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  • Kenneth Huey

The Oregonian's Editorial Board, like many entities around town, only has eyes for two mayoral contenders.

For a candidate debate scheduled a week from today, the O's invited State Treasurer Ted Wheeler and Multnomah County Commissioner Jules Bailey—two out of a dozen people vying for the city's top elected position.

And in an election year where lesser-known candidates have been fighting for exposure, that's riling people up. Now, a handful of Portlanders are threatening to disrupt the event with "civil disobedience" if the O doesn't make room for more candidates.

"We insist that you open your upcoming mayoral debate to all viable candidates, or We the People of Portland will ensure that your event does not take place as planned on February 29 (at least not within Portland City Limits)," reads an "open letter" posted to Facebook over the weekend and linking to an online petition.

The letter urges people to call on Wheeler and Bailey to refuse to participate if more candidates aren't invited. Assuming that won't work, organizers say they'll disrupt the event—though they're not offering many specifics. The letter's signed by four Portland community rights activists: Paul Cienfuegos, Alex Anderson Beaulieu, Naga Nataka, and Sara Long. The online petition currently has 347 "signatures."

This isn't the first pushback the O's received over the event. Outcry was large enough that the paper decided to run an explanation earlier this month laying out that Wheeler and Bailey hold elected office, so are more worthy of attention than other candidates. From the piece:

We could have invited all of those who'd filed for office to this month's debate, but this would have involved a significant tradeoff. The audience might come away knowing more about a handful of candidates with little chance to win and limited ability to serve effectively. In exchange, though, they'd know less than they would otherwise about Wheeler and Bailey.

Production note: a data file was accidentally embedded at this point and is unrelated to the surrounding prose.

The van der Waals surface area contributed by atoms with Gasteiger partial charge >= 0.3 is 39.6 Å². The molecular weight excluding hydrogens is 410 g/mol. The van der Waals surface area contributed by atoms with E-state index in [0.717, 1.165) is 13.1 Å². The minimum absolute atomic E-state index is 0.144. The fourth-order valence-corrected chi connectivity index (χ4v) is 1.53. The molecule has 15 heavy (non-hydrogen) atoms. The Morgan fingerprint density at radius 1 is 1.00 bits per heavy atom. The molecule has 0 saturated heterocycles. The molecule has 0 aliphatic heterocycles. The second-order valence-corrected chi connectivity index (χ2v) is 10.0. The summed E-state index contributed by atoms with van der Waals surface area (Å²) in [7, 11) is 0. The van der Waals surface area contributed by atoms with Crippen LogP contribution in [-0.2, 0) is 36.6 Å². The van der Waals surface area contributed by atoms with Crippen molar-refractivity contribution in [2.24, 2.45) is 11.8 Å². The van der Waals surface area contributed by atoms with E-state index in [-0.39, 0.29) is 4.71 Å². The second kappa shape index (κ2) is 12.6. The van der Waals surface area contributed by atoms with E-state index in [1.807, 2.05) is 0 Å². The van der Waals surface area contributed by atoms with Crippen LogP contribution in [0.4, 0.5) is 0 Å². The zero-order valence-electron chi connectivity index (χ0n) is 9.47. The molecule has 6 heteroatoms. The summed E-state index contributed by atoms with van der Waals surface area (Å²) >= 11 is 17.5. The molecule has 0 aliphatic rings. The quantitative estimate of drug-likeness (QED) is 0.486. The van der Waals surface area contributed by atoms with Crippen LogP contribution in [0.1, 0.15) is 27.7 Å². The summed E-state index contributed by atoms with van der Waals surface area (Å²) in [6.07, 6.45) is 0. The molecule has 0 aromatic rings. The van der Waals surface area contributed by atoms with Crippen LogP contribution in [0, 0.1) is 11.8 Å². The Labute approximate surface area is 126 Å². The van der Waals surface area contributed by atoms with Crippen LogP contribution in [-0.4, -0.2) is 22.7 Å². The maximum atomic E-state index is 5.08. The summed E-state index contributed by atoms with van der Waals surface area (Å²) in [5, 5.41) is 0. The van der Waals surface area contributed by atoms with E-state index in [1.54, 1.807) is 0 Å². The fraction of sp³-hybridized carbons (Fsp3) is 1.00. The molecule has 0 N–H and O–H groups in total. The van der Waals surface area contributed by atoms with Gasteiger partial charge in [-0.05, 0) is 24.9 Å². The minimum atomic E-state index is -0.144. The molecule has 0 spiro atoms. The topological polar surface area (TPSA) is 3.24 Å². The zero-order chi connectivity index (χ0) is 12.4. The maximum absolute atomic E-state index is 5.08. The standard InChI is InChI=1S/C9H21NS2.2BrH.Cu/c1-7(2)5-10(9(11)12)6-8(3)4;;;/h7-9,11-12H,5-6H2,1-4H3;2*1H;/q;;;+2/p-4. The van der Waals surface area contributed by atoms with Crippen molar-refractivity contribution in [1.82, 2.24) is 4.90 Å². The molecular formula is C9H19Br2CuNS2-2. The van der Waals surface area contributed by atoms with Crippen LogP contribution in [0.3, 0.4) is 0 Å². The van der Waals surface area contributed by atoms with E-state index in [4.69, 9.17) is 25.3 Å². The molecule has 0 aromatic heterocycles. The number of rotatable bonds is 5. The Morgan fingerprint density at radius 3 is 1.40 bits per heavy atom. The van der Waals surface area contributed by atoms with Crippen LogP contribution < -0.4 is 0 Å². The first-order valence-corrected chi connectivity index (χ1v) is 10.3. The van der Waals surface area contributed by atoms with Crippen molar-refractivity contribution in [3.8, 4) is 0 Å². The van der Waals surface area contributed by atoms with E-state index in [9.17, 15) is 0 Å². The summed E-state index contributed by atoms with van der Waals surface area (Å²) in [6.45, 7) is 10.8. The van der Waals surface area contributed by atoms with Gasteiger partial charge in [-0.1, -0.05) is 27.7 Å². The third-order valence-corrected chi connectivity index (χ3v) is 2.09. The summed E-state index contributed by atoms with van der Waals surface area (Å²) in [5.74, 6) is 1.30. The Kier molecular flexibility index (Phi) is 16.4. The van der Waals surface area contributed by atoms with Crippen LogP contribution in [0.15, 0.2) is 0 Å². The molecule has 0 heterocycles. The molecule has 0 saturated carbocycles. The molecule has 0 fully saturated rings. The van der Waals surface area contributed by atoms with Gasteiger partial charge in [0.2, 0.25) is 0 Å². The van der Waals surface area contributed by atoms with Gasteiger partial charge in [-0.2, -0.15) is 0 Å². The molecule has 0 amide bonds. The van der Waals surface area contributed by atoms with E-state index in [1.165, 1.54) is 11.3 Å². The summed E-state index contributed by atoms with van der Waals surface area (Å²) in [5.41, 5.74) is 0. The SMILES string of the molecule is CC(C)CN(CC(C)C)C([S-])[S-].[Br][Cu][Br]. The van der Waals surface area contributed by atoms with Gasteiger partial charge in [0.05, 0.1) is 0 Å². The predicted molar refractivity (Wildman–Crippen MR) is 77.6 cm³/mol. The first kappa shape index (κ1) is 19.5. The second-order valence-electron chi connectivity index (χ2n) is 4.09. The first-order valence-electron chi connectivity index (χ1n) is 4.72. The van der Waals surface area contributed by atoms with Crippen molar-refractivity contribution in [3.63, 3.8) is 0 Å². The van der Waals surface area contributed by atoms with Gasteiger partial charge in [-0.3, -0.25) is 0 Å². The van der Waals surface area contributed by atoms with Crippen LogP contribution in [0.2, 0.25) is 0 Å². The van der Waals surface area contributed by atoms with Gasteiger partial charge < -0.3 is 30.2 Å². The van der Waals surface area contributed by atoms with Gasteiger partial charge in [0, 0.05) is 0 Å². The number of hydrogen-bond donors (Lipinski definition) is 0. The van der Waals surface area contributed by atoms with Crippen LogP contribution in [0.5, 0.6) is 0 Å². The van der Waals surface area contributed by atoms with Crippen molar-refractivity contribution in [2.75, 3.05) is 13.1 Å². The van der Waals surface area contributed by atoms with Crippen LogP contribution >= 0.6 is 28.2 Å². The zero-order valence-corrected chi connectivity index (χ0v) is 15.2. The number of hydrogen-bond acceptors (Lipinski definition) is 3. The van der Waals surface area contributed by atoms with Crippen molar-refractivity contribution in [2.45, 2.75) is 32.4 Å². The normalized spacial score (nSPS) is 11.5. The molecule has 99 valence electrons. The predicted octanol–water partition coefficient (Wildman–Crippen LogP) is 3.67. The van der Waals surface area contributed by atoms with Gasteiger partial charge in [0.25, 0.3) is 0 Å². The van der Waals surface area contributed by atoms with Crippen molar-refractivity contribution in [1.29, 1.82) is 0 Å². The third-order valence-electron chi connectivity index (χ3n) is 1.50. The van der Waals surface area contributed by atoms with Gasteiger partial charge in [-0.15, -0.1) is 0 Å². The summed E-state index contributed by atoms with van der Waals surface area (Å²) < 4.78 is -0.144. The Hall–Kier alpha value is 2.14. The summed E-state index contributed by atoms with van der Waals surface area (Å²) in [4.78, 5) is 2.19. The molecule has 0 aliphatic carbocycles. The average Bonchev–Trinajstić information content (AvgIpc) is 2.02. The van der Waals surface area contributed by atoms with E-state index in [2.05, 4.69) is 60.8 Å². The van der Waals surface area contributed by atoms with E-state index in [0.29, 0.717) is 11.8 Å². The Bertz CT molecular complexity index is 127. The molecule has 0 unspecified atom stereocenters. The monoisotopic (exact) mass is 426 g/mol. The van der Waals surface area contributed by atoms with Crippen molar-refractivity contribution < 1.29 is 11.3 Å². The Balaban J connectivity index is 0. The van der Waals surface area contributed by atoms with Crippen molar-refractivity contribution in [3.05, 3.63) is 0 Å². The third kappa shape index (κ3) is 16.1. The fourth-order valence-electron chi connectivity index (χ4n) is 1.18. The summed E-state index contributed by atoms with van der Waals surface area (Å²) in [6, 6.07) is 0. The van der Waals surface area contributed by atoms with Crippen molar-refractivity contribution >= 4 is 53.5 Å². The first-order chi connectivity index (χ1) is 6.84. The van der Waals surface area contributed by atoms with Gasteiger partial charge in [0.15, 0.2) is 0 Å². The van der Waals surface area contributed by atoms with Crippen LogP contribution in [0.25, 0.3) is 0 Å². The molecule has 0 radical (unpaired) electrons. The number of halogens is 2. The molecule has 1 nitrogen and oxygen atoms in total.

That reasoning ignores the fact that additional candidates can steer a debate into new and interesting places (see: Nicholas Caleb's long shot race against Dan Saltzman in 2014, which shone a light on the minimum wage debate and led to Saltzman publicly supporting a $15 wage). As we noted this week, a recent forum on homelessness was better for the inclusion of six mayoral candidates, rather than two.

The O's position spurred candidate Sarah Iannarone, a Portland State University employee and cafe owner, to issue a scolding release last week.

As for prior experience as an elected official, I don’t see this anywhere in the job description. Neither did Ted Wheeler when he ran for Multnomah County Chair in 2006, when he told the Portland Tribune that such criticism “presumes the only people who can fix the problems created by politicians are other politicians. And I disagree with that.” On this point, I agree with Ted 100%

Iannarone also claimed in the release she's raised $20,000 so far—way less than the $100,000 she'd counted on, but enough, if true, to land her on other mayoral forums (as of this writing she's only reported $100). The O's not considering campaign contributions, though, says Editorial and Commentary Editor Erik Lukens. Just experience as an elected official.

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"Experience in elective office is certainly the most significant difference between the two candidates we’ve invited and the 10 we did not," Lukens said in an email this morning. "In our opinion, the qualification/relevant experience gap between these two and the rest of the field is wide enough to justify inviting only them."

Asked whether campaign contributions might spur the paper to change its mind, Lukens said no. He suggested, in fact, that nothing will.

"Our lineup for this debate is set."